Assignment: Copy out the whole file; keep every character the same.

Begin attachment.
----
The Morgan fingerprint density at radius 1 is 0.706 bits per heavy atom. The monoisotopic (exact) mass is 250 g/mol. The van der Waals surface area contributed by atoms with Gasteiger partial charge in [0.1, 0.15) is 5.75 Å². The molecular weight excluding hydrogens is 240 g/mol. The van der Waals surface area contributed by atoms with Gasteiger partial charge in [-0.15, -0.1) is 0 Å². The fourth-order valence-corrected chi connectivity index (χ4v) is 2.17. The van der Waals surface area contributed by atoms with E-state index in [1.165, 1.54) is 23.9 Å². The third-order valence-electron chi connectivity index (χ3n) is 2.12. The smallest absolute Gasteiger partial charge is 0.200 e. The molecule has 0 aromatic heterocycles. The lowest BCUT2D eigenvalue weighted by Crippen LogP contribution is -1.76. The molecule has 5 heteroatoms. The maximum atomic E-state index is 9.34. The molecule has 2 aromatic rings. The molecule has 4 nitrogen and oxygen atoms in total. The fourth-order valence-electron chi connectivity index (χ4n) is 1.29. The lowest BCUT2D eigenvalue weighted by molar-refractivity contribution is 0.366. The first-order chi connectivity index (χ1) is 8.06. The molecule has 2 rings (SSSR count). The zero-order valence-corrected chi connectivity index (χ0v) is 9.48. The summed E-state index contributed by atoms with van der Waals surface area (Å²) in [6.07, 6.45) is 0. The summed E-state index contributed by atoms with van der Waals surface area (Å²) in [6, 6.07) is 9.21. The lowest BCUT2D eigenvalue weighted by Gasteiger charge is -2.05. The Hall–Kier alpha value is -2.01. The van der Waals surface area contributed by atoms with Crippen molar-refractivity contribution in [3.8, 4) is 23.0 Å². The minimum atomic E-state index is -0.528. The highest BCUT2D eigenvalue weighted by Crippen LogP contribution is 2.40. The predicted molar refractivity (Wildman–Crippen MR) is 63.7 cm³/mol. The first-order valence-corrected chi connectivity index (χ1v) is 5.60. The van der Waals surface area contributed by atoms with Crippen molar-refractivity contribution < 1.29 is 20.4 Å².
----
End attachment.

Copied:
The Morgan fingerprint density at radius 1 is 0.706 bits per heavy atom. The monoisotopic (exact) mass is 250 g/mol. The van der Waals surface area contributed by atoms with Gasteiger partial charge in [0.1, 0.15) is 5.75 Å². The molecular weight excluding hydrogens is 240 g/mol. The van der Waals surface area contributed by atoms with Gasteiger partial charge in [-0.15, -0.1) is 0 Å². The fourth-order valence-corrected chi connectivity index (χ4v) is 2.17. The van der Waals surface area contributed by atoms with E-state index in [1.165, 1.54) is 23.9 Å². The third-order valence-electron chi connectivity index (χ3n) is 2.12. The smallest absolute Gasteiger partial charge is 0.200 e. The molecule has 0 aromatic heterocycles. The lowest BCUT2D eigenvalue weighted by Crippen LogP contribution is -1.76. The molecule has 5 heteroatoms. The maximum atomic E-state index is 9.34. The molecule has 2 aromatic rings. The molecule has 4 nitrogen and oxygen atoms in total. The fourth-order valence-electron chi connectivity index (χ4n) is 1.29. The lowest BCUT2D eigenvalue weighted by molar-refractivity contribution is 0.366. The first-order chi connectivity index (χ1) is 8.06. The molecule has 2 rings (SSSR count). The zero-order valence-corrected chi connectivity index (χ0v) is 9.48. The summed E-state index contributed by atoms with van der Waals surface area (Å²) in [6.07, 6.45) is 0. The summed E-state index contributed by atoms with van der Waals surface area (Å²) in [6, 6.07) is 9.21. The lowest BCUT2D eigenvalue weighted by Gasteiger charge is -2.05. The Hall–Kier alpha value is -2.01. The van der Waals surface area contributed by atoms with Crippen molar-refractivity contribution in [3.8, 4) is 23.0 Å². The minimum atomic E-state index is -0.528. The highest BCUT2D eigenvalue weighted by Crippen LogP contribution is 2.40. The predicted molar refractivity (Wildman–Crippen MR) is 63.7 cm³/mol. The first-order valence-corrected chi connectivity index (χ1v) is 5.60. The van der Waals surface area contributed by atoms with Crippen molar-refractivity contribution < 1.29 is 20.4 Å².